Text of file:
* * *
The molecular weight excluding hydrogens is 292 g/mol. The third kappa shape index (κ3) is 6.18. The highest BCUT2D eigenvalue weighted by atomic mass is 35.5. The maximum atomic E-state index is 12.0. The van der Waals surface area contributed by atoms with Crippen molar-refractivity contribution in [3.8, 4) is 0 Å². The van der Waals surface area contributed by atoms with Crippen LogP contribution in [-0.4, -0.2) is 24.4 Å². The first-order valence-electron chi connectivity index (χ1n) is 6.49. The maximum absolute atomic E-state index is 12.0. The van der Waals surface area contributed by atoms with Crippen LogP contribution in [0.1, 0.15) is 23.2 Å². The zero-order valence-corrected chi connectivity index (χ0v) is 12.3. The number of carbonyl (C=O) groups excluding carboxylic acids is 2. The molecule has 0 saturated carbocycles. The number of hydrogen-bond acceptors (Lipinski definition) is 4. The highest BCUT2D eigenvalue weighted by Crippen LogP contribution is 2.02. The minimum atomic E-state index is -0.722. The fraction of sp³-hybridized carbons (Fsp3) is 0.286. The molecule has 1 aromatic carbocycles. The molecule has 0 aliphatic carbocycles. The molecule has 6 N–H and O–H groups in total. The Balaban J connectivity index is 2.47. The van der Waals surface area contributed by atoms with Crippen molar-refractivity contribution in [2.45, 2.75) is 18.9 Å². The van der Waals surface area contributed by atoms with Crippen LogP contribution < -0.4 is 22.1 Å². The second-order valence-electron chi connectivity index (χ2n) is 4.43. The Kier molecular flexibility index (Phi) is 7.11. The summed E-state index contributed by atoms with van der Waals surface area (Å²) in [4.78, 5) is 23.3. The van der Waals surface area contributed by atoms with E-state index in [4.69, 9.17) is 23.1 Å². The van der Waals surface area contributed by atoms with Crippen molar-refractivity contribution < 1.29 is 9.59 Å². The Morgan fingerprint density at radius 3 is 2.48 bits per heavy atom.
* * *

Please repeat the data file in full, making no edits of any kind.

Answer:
The molecular weight excluding hydrogens is 292 g/mol. The third kappa shape index (κ3) is 6.18. The highest BCUT2D eigenvalue weighted by atomic mass is 35.5. The maximum atomic E-state index is 12.0. The van der Waals surface area contributed by atoms with Crippen molar-refractivity contribution in [3.8, 4) is 0 Å². The van der Waals surface area contributed by atoms with Crippen LogP contribution in [-0.4, -0.2) is 24.4 Å². The first-order valence-electron chi connectivity index (χ1n) is 6.49. The maximum absolute atomic E-state index is 12.0. The van der Waals surface area contributed by atoms with Crippen LogP contribution in [0.1, 0.15) is 23.2 Å². The zero-order valence-corrected chi connectivity index (χ0v) is 12.3. The number of carbonyl (C=O) groups excluding carboxylic acids is 2. The molecule has 0 saturated carbocycles. The number of hydrogen-bond acceptors (Lipinski definition) is 4. The highest BCUT2D eigenvalue weighted by Crippen LogP contribution is 2.02. The minimum atomic E-state index is -0.722. The fraction of sp³-hybridized carbons (Fsp3) is 0.286. The molecule has 1 aromatic carbocycles. The molecule has 0 aliphatic carbocycles. The molecule has 6 N–H and O–H groups in total. The Balaban J connectivity index is 2.47. The van der Waals surface area contributed by atoms with Crippen molar-refractivity contribution in [2.45, 2.75) is 18.9 Å². The van der Waals surface area contributed by atoms with Crippen LogP contribution < -0.4 is 22.1 Å². The second-order valence-electron chi connectivity index (χ2n) is 4.43. The Kier molecular flexibility index (Phi) is 7.11. The summed E-state index contributed by atoms with van der Waals surface area (Å²) in [4.78, 5) is 23.3. The van der Waals surface area contributed by atoms with E-state index in [4.69, 9.17) is 23.1 Å². The van der Waals surface area contributed by atoms with Crippen molar-refractivity contribution < 1.29 is 9.59 Å². The Morgan fingerprint density at radius 3 is 2.48 bits per heavy atom.